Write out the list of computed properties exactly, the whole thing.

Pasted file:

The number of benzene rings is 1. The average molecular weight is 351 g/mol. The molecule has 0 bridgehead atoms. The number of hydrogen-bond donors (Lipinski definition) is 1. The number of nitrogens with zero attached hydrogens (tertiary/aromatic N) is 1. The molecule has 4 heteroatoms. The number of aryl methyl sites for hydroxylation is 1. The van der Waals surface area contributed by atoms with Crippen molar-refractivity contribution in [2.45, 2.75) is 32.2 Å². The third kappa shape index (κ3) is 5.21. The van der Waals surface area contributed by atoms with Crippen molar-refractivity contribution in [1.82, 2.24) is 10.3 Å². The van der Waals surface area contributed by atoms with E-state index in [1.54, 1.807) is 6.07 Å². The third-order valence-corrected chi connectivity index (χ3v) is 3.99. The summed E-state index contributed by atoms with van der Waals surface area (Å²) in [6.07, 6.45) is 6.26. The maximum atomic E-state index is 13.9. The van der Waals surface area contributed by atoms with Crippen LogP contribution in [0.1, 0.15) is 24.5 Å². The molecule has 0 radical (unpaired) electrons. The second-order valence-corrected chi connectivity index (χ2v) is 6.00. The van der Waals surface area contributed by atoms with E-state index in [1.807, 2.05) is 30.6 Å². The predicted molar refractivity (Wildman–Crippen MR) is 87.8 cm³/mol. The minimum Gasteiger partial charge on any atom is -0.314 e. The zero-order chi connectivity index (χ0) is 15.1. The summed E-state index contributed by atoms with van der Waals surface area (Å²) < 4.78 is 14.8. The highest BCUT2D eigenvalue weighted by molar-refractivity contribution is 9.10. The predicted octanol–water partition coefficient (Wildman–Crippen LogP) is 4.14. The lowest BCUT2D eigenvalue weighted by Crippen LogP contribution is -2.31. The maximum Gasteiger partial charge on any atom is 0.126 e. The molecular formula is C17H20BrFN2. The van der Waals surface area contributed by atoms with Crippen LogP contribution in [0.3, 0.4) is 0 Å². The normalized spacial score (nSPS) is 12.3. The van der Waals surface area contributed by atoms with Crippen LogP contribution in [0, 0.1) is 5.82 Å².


The number of benzene rings is 1. The average molecular weight is 351 g/mol. The molecule has 0 bridgehead atoms. The number of hydrogen-bond donors (Lipinski definition) is 1. The number of nitrogens with zero attached hydrogens (tertiary/aromatic N) is 1. The molecule has 4 heteroatoms. The number of aryl methyl sites for hydroxylation is 1. The van der Waals surface area contributed by atoms with Crippen molar-refractivity contribution in [2.45, 2.75) is 32.2 Å². The third kappa shape index (κ3) is 5.21. The van der Waals surface area contributed by atoms with Crippen molar-refractivity contribution in [1.82, 2.24) is 10.3 Å². The van der Waals surface area contributed by atoms with E-state index in [1.54, 1.807) is 6.07 Å². The third-order valence-corrected chi connectivity index (χ3v) is 3.99. The summed E-state index contributed by atoms with van der Waals surface area (Å²) in [6.07, 6.45) is 6.26. The maximum atomic E-state index is 13.9. The van der Waals surface area contributed by atoms with Crippen LogP contribution in [0.1, 0.15) is 24.5 Å². The molecule has 0 radical (unpaired) electrons. The second-order valence-corrected chi connectivity index (χ2v) is 6.00. The van der Waals surface area contributed by atoms with E-state index in [1.807, 2.05) is 30.6 Å². The predicted molar refractivity (Wildman–Crippen MR) is 87.8 cm³/mol. The minimum Gasteiger partial charge on any atom is -0.314 e. The zero-order chi connectivity index (χ0) is 15.1. The summed E-state index contributed by atoms with van der Waals surface area (Å²) < 4.78 is 14.8. The highest BCUT2D eigenvalue weighted by molar-refractivity contribution is 9.10. The predicted octanol–water partition coefficient (Wildman–Crippen LogP) is 4.14. The lowest BCUT2D eigenvalue weighted by Crippen LogP contribution is -2.31. The maximum Gasteiger partial charge on any atom is 0.126 e. The molecular formula is C17H20BrFN2. The van der Waals surface area contributed by atoms with Crippen LogP contribution in [0.3, 0.4) is 0 Å². The normalized spacial score (nSPS) is 12.3. The van der Waals surface area contributed by atoms with Crippen LogP contribution in [0, 0.1) is 5.82 Å².